With all the talk about the market's split personality, until recently little attention has been focused on another aspect of change.
The change is the evolution from a market where the emphasis was on the highest-quality large cap growth stocks for most of the 1994-1998 period to one of steadily declining quality emphasis as prices and volume have surged to new records monthly since then.
Many of the large cap quality growth stocks are being sold from portfolios as investors search for bigger and faster gains. We not only have technology stocks with sky-high valuations, internet and genome stocks with no earnings and no early prospect of same, IP0s with instant mark-ups of 100%-to-700%, we also now have rising demand for low-priced stocks and penny stocks.
Trading volume has surged on the OTC Bulletin Board and the Pink Sheets where these lowest-quality offerings are found. Volume on the OTC Bulletin Board has gone from a daily average of 123.3 million shares in 1998 to 1.07 billion shares so far this year. Historically, this full cycle turn from emphasising the highest-quality large cap issues to speculating on the smallest, lowest-priced penny stocks has not had a good outcome.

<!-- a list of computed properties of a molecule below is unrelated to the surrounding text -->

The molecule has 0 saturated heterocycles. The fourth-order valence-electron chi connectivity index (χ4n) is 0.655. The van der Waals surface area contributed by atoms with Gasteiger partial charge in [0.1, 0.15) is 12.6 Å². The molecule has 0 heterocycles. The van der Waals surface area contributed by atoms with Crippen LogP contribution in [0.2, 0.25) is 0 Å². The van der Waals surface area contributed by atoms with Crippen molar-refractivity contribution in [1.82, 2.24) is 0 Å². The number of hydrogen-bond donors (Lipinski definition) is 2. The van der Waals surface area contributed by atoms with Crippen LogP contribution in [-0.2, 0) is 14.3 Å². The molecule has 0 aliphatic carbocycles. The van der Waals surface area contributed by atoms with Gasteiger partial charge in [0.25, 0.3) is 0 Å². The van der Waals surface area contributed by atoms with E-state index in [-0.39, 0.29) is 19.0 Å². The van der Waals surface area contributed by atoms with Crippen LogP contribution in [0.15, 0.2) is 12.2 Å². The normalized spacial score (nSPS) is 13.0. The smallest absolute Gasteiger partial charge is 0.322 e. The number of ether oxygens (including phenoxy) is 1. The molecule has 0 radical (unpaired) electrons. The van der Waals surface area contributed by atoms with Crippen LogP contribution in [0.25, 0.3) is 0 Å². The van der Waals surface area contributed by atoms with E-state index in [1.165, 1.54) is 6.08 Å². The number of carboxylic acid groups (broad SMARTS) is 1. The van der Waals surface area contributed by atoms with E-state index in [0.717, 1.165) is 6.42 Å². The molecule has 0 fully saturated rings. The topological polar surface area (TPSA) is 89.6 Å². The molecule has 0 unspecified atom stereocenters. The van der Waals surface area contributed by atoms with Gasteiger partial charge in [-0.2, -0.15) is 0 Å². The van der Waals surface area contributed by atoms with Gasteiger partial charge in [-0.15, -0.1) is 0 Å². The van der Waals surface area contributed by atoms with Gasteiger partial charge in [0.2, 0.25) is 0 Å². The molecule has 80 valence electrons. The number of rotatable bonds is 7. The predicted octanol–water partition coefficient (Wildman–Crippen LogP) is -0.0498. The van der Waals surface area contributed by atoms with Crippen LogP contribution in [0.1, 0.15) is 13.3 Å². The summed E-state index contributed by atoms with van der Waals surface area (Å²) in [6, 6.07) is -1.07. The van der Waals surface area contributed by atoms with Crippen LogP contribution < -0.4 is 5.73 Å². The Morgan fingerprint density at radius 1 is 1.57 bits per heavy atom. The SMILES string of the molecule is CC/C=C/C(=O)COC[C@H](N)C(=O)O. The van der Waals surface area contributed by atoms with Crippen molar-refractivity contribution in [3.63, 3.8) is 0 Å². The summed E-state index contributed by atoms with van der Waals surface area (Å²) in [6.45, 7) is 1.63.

For investors this is likely to be a particularly challenging year. The economic, monetary and inflation background is changing at a time optimism is near an all-time peak. The extreme imbalances in the stock market, plus speculative excesses in the new economy technology sector, are unlikely to be sustained without a serious correction.
While short-term rates are likely to be pushed higher, long-term Treasuries appear to have found a floor due to the Treasury's debt retirement plan. Foreign markets likely will not be immune to adjustments in the US, but still look like an attractive alternative investment outlet.
The last three months have been particularly eventful for our theme sectors. Technology has continued to be the area of the greatest gains, but clearly on a more selective basis and with more evidence of profit taking. Strength has been evolutionary in technology. Former favourites in telecom services; personal computers; telecom equipment; internet portals; e-commerce to consumers, and e-brokers have fallen out of favour, some dramatically.
Yet, emphasis continues on semiconductors, wireless hand-held appliances, broadband, satellites, fibre optics and internet business-to-business commerce. The very extended prices of these infavour areas suggests this is a time to be cutting back exposure to this theme area and waiting for better prices to add to positions in leaders.
Also, joining the excitement for future technological progress have been the biotech stocks, particularly those associated with the human genome project. This